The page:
I am glad I did it (and made it) so I'd never have to try again. Awesome experience, tough as hell. If I had the youth and fitness perhaps I'd try again (with experienced friends)(not guides) but I don't.

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The beginning training seems to be going well for the big climb. I've been doing some easier hikes close to Seattle and have started carrying extra weight in my pack. I appreciate all the suggestions given so far, they are very helpful! I still have a lot of gear to acquire and am still open to suggestions.

 

In conjunction with the CITO on June 7th, I'm most likely planning to camp at Rainier that weekend and do a trip up to Camp Muir for training on the 8th. Feel free to come along! :laughing:

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I'm fortunate enough to have a job that offers me the opportunity to undertake many adventures that most people never get the chance to try. Although it is far from my number one responsibility, I'm required to maintain a certain capability in both rock climbing and alpine mountaineering. As such, my coworkers and I completed a 4-day training event in Mount Rainier National Park that culminated with a summit. While a person with a solid background in safe mountaineering practices can reasonably set a goal of ascent -> summit -> decent from Paradise and back within a 24 hour period, spreading the climb over a several day period is far safer and is less physically taxing.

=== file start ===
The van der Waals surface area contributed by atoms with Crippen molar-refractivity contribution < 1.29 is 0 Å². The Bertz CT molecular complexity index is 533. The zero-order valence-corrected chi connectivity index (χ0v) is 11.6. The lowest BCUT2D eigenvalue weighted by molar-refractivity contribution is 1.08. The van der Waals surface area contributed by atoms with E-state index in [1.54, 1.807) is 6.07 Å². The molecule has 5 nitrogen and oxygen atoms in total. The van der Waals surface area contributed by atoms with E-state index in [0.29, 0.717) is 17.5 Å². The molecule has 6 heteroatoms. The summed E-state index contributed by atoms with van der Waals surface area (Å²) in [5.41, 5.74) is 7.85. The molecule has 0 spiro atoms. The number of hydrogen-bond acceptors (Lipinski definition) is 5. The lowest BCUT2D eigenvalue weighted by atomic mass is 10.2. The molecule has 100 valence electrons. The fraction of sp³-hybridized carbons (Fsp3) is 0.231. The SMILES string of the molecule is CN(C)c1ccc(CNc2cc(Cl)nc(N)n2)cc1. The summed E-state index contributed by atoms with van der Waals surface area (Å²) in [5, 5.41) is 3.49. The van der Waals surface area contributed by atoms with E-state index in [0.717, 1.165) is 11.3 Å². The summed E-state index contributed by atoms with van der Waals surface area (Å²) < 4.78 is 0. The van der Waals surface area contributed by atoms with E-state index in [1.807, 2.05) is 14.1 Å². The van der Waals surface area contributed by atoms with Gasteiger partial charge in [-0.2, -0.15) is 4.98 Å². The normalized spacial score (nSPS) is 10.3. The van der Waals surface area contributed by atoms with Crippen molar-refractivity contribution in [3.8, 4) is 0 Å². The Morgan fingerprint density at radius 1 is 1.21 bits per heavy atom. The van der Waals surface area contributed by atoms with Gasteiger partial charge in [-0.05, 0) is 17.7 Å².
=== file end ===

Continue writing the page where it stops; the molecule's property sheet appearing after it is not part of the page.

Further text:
If you make the climb with Rainier Mountaineering Incorporated, I believe that they do most of their summits in three legs: Paradise (~5,200 feet) to Camp Muir (~10,000 feet), Camp Muir to the summit (14,411 feet) and back using the Disappointment Cleaver route, and then Muir back to Paradise. I don't know if they do the second two legs in one day or two.

 

A couple of things to keep in mind should you summit independent of a guide company... First, if you don't go with a guide outfit, ensure that you have several people in your group who are intimately familiar with sound alpine mountaineering tasks. There are a lot of things that can easily kill you up there if you don't know what you're doing. Second, ensure that whichever group you end up with (a guide or knowledgeable friends), they spend time teaching you the basics of glacier travel, rope teams, self arrest, crevasse rescue, avalanche procedures, etc. Finally, you are better off moving beyond Muir and making camp at Ingram Flats (~11,200 feet). You're more likely to beat the rush of the guided groups and not get caught in traffic jams if people ahead of you are climbing slowly.